Hvergelmir’s story begins before even the dawn of the Norse cosmos. It goes back to the time before creation. There were two great primordial realms, Niflheim of mist and ice, and the fiery Muspelheim, floating in infinite space. Deep in Niflheim, Hvergelmir bubbling with poisonous waters, was the spring which fed the great rivers known as the Élivágar. These poisonous rivers flowed out from Niflheim, freezing over, reaching ever longer into the Ginnungagap.
It was out there, in the frozen void between Niflheim and Muspelheim that life would emerge. Coming out of the primordial pool of poisonous water, Ymir (Old Norse name Aurgelmir) the first jötun would emerge. He would later be joined by Buri, first of the Aesir, emerging from the ice itself.
Even though it is described as poisonous and inhabited by monstrous snakes, Hvergelmir is the source of all life. Compared to other stories about mythical springs or wells of life, the Norse version is pretty bleak.
Yggdrasil draws water from Hvergelmir
Maybe as important as creating the pools which gave rise to the first life, Hvergelmir also sustains Yggdrasil. It is one of the three wells, alongside Urðarbrunnr and Mímisbrunnr, which each feeds one of Yggdrasil’s three roots.
However, living in the bubbling, poisonous waters of Hvergelmir is the dragon Nidhogg and countless other serpents. They are gnawing at the roots of Yggdrasil, causing hurt and decay.
This is a great example of the duality you often find in Norse mythology. In the same way many of the gods are torn between opposing forces, good and evil, benevolent or cruel.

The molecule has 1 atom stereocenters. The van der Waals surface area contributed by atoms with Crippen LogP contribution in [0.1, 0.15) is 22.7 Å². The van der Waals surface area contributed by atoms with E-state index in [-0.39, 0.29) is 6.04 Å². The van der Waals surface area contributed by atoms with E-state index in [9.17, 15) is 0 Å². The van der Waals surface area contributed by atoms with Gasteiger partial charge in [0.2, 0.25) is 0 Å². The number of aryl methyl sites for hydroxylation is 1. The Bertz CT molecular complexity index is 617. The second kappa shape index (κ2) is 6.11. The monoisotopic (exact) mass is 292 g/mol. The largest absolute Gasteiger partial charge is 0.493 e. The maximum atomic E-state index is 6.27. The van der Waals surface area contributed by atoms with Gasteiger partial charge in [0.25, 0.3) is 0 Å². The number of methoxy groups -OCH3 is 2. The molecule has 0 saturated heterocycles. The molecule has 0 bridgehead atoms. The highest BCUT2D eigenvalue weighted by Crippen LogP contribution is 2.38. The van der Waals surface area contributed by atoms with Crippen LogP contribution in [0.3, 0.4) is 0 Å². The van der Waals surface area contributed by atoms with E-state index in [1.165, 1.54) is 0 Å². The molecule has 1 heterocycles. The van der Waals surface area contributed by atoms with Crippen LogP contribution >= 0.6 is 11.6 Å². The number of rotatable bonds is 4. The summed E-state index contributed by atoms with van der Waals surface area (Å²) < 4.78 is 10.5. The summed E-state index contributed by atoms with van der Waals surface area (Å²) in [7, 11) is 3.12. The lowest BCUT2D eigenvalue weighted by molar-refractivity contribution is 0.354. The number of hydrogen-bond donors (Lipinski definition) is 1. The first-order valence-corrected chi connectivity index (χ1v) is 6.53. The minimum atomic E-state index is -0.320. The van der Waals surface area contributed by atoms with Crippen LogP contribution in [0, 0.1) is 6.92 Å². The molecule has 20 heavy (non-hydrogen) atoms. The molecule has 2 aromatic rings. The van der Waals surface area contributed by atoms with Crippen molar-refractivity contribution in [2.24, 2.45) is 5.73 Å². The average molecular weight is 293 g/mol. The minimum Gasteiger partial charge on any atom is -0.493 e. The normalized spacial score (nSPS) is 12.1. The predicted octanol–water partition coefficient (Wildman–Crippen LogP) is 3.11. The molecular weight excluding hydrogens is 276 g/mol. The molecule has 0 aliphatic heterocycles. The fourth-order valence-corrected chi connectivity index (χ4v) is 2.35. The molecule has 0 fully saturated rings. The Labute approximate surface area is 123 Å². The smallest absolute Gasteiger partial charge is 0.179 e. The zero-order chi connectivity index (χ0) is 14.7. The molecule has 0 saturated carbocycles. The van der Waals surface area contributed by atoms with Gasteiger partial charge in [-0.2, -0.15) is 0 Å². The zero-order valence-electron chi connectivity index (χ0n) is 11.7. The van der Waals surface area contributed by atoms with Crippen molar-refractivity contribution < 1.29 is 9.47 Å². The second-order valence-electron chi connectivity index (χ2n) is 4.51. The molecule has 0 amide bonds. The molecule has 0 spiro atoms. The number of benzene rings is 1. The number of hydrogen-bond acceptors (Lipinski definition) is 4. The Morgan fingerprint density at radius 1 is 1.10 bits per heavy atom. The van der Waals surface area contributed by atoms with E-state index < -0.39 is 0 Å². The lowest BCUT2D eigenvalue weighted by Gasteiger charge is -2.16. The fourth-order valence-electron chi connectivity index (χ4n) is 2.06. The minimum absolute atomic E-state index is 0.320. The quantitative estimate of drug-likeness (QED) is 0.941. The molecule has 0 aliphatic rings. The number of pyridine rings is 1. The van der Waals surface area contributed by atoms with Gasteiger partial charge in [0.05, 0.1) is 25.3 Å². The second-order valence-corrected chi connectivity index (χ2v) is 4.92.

The well of Hvergelmir is one of the wells Yggdrasil draws water from, but it is also causing its decay. The decay of the roots might be part of the reason why Hel and the dead escape Helheim to launch their attack on the gods during Ragnarök.
To say that the relationship between Hvergelmir and Yggdrasil is complicated is an understatement.
Mentions of Hvergelmir in Ancient Texts
The Poetic Edda, a collection of Old Norse poems from the 13th century, provides a rare but significant mention of Hvergelmir in the poem “Grímnismál.” This poem is a treasure trove of mythological knowledge, conveyed through the voice of the god Odin, disguised as Grímnir. It describes the cosmic hart Eikthyrnir, whose antlers drip with moisture that falls into Hvergelmir, the source from which all waters rise:
“Eikthyrnir the hart is called, that stands o’er Odin’s hall, and bites from Lærad’s branches; from his horns fall drops into Hvergelmir, whence all waters rise.”
Note that Lærad, is another name for Yggdrasil, and “Odin’s hall” here refers to Valhalla. Following this stanza, a litany of river names is presented, some flowing to the abode of the gods and others to the realms of the dead, illustrating the well’s vast influence.
In the Prose Edda, written by Snorri Sturluson, Hvergelmir is mentioned several times, but only in the section known as “Gylfaginning.” Here, the well is depicted as a central feature of Niflheim, the misty realm of the dead: